While centimeters did nothing for me, four months pregnant scared the hell out of me, so when I got back to Japan at the end of August, I went in immediately for a followup appointment with Dr. Hariyama. She did another ultrasound and immediately scheduled me for an MRI. After the MRI, she said my tumor had grown significantly. This is where the language barrier went a bit awry, (she speaks excellent English, but there was a mistake somewhere) because I thought she said the tumor had grown from six to seven centimeters, but I found out two months later that she'd really meant that my tumor had grown from six to ten centimeters. Thinking about fruit, ten centimeters was somewhere between 4-5 inches, which seemed like a grapefruit to me. Yikes!

At the time of my MRI, Dr. Hariyama also dropped another bombshell on me: instead of doing the 'easy' laparoscopic procedure, the growth of my tumor and the fact that I now had five more meant that she wanted to do laparotomy. Open surgery! The thought terrified me!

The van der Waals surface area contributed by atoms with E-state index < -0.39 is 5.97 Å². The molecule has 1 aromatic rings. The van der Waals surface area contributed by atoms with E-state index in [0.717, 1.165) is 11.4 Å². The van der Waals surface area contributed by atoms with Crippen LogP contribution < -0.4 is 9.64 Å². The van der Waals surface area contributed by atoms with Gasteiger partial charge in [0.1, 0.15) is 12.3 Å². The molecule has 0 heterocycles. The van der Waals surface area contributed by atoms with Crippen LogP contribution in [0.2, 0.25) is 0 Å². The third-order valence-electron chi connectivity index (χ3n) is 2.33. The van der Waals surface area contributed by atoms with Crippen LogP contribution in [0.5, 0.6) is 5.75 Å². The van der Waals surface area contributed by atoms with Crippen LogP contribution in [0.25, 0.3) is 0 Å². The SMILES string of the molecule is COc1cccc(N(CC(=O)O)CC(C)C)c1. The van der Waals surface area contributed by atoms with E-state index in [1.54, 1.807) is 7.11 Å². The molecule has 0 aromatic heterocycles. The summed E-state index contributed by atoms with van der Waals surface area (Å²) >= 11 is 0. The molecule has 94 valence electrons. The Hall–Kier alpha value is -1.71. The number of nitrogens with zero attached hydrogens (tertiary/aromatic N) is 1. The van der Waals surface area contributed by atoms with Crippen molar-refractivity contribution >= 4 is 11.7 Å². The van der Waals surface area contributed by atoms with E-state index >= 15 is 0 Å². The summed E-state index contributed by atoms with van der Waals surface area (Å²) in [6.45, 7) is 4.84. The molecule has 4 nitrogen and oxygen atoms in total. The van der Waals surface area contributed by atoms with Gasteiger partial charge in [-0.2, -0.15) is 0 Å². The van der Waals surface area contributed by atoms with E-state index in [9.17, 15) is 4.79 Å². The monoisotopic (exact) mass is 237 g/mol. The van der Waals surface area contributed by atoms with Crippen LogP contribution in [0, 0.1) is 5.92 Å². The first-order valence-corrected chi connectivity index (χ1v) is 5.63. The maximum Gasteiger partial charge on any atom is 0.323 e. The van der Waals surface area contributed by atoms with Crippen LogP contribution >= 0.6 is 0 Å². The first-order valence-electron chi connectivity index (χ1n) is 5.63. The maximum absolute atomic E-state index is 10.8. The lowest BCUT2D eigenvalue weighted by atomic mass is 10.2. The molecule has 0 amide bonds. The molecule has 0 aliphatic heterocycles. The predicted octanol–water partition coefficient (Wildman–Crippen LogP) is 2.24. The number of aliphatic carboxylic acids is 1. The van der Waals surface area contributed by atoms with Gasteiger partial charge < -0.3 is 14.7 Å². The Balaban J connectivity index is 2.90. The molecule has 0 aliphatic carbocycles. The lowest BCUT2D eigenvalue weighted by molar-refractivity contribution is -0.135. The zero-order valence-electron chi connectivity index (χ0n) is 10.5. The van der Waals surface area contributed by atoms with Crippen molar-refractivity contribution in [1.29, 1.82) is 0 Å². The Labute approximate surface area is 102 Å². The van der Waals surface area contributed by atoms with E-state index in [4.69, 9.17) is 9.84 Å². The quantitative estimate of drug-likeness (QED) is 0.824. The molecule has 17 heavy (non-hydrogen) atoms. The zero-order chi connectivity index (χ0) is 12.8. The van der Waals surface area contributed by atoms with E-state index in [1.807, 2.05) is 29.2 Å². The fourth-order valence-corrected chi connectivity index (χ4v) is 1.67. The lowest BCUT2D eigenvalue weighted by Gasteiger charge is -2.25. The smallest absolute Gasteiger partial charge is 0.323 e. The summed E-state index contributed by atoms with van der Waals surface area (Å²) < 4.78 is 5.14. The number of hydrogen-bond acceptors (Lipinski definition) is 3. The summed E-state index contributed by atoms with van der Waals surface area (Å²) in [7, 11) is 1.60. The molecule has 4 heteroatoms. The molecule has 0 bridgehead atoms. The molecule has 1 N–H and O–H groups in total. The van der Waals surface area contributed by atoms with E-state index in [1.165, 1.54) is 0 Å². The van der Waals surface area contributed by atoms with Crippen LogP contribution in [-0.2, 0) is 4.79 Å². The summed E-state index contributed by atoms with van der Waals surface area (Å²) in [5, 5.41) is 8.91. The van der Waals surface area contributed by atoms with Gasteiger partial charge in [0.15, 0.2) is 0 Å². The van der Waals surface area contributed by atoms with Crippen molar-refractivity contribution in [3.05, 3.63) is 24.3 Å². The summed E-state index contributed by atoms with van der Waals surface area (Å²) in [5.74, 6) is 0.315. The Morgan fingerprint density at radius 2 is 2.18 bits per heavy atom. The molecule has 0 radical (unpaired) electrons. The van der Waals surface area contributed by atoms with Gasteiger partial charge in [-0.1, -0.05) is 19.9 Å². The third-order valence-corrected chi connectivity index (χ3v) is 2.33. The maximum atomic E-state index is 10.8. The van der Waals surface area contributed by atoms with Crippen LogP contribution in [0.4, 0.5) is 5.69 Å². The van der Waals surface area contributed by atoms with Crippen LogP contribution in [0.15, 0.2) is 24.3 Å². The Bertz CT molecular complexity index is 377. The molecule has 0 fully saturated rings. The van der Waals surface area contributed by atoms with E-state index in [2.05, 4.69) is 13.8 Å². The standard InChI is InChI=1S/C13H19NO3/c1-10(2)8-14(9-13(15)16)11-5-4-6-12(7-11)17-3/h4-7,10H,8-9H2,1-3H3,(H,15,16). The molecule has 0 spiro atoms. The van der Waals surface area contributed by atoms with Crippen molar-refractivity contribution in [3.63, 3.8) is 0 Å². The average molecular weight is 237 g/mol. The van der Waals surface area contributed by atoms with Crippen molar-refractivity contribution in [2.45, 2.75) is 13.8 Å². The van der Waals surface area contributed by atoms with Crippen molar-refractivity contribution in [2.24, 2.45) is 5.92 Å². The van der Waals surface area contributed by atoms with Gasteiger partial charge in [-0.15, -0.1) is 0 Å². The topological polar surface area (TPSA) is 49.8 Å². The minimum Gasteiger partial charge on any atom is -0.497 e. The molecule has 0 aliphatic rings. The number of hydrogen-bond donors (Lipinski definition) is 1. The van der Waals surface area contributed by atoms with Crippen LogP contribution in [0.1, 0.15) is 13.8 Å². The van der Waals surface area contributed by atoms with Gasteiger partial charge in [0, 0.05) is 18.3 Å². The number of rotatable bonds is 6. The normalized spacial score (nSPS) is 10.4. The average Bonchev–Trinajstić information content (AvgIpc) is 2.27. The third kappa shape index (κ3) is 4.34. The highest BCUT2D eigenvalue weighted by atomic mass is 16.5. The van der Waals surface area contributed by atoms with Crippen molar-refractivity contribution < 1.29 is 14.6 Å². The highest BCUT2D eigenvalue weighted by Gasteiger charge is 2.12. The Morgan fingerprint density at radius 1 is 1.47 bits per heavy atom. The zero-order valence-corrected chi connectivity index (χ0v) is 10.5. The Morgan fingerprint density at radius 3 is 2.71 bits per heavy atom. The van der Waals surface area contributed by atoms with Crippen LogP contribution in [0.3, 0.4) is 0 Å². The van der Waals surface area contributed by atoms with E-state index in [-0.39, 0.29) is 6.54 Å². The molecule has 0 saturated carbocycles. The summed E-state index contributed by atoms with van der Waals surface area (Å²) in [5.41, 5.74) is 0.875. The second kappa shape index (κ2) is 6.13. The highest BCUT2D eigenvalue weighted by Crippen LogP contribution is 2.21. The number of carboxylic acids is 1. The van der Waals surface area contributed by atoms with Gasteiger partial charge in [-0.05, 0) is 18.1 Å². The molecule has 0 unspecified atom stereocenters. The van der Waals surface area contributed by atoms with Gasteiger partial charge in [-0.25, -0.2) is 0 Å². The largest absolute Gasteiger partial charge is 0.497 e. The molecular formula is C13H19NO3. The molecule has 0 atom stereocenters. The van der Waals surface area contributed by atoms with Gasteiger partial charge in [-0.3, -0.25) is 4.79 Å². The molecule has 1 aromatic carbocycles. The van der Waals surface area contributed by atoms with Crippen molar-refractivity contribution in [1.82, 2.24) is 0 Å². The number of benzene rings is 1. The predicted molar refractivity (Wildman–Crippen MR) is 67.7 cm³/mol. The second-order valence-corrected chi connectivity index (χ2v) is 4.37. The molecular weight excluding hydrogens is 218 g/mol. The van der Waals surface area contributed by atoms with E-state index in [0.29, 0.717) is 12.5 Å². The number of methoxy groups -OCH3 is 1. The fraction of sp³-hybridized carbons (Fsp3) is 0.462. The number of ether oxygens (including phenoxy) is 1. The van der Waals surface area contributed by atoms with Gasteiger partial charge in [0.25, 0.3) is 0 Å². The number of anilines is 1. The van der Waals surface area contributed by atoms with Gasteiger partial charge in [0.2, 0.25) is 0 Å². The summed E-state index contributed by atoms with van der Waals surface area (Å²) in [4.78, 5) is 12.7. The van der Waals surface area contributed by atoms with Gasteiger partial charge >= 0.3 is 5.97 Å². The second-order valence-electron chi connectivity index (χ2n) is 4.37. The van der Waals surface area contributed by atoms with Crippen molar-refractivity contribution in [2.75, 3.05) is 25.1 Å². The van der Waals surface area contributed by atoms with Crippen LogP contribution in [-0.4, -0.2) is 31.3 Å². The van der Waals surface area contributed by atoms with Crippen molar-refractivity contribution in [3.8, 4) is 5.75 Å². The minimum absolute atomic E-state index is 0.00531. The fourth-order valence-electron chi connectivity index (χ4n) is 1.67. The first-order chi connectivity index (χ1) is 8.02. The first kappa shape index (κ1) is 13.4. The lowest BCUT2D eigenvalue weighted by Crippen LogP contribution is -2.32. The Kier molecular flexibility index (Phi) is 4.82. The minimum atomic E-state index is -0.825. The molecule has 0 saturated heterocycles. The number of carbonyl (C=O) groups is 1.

When I was in the ninth grade, my mom had open surgery for fibroid tumors. She had an incredibly difficult recovery. Watching her go through this made me never want to experience the same thing. Now, not only was I possibly going to have to have open surgery, but I was going to have to do it in a foreign country! I asked Dr. Hariyama if laparoscopy was totally off the table, or if she could try it. She said she could try, but it would depend on if the shot (Lupron) that I would receive for four months prior to surgery succeeded in shrinking my tumor. The size, location, and volume of tumors made it very likely though that if she went in to do laparoscopy that she might have to switch halfway to laparotomy anyway.